Rethink Ancient Predators

Sharks and rays have been around for over 450 million years, but they are some of the most advanced—and endangered—of all vertebrates.
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Authoring Scientists

Marcelo Carvalho
Dr. Carvalho studies the anatomy and systematics of sharks and rays.
Ian Harrison
Dr. Harrison is an ichthyologist with a Ph.D. from the University of Bristol.

About the Course

Long featured in myths and legends, sharks may be one of the most readily recognized marine species. But did you know that rays are one of their closest relatives? Join Museum scientist Dr. Marcelo Carvalho in his study of fossil and living sharks and rays to find out how they're related, how they navigate in the dark seas, what other extraordinary sensory and reproductive features are shared by sharks and rays, and why shark conservation is critical. Read more.

Key Science Concepts

Sharks and rays are ancient, first appearing about 450 million years ago.

Sharks and rays may have the most advanced sensory systems—hearing, smelling, vision and electrical sensing—of all vertebrates.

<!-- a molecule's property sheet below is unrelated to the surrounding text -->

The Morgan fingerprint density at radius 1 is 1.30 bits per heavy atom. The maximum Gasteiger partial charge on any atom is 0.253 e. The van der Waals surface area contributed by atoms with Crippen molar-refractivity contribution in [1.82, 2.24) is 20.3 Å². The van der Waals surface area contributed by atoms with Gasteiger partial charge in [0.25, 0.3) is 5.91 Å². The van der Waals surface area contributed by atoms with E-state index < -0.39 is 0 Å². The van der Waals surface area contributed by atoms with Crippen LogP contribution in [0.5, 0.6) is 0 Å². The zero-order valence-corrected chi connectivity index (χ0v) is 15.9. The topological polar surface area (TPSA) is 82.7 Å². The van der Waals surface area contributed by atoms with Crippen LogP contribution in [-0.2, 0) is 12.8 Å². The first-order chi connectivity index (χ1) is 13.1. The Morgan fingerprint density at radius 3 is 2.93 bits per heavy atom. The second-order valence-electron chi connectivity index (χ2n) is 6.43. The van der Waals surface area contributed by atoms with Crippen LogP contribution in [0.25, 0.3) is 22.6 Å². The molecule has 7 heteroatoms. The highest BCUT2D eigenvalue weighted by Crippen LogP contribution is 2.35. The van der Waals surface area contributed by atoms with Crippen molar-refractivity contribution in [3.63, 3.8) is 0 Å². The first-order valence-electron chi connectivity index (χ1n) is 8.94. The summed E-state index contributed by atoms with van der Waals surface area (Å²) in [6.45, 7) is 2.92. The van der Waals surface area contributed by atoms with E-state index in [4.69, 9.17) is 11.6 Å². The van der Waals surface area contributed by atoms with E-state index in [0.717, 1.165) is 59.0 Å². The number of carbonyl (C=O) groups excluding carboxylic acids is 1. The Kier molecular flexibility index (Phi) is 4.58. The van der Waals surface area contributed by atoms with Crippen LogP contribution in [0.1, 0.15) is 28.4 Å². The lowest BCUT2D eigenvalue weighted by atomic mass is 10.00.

As top predators, sharks and rays maintain the stability of many marine ecosystems.

In general, rays live on the bottom of the ocean and sharks in open water. A continuum of body shapes and lifestyles reflects the adaptation of these cartilaginous fish to a range of environments.

Scientists study the form and structure of fossils and living organisms in order to determine the diversity and evolutionary relationships of species.

Shark and ray reproduction varies, with some species laying eggs and some giving birth to live young.

Many shark and ray populations are endangered. All reproduce rather slowly, which makes them vulnerable to threats such as overfishing and the destruction of coastal breeding areas. Conservation efforts are underway, but populations are difficult to manage because much about these fishes remains unknown.

Course Textbook

Sharks in Question
Author: Victor G. Springer and Joy P. Gold
Publisher: Smithsonian Institution Press
Edition: April 1989
Paperback: 192 pages
ISBN: 0874748771
Buy online: Amazon

Graduate Credit

This course is approved for graduate credit and continuing education units from leading institutions at an additional cost. Read more.

Adams State UniversityCity University of New YorkFramingham State UniversityHamline UniversityNorthwest Missouri State UniversityWestern Governors University

Related Courses

Interested in more from Seminars on Science? Consider these related offerings:

In the Field with Spiders
Classification, Anatomy and Morphology
The Diversity of Fishes
Classification, Anatomy and Morphology

Course Preview

Watch a video about electric rays, read about the fossil record, and explore shark anatomy in 3-D.

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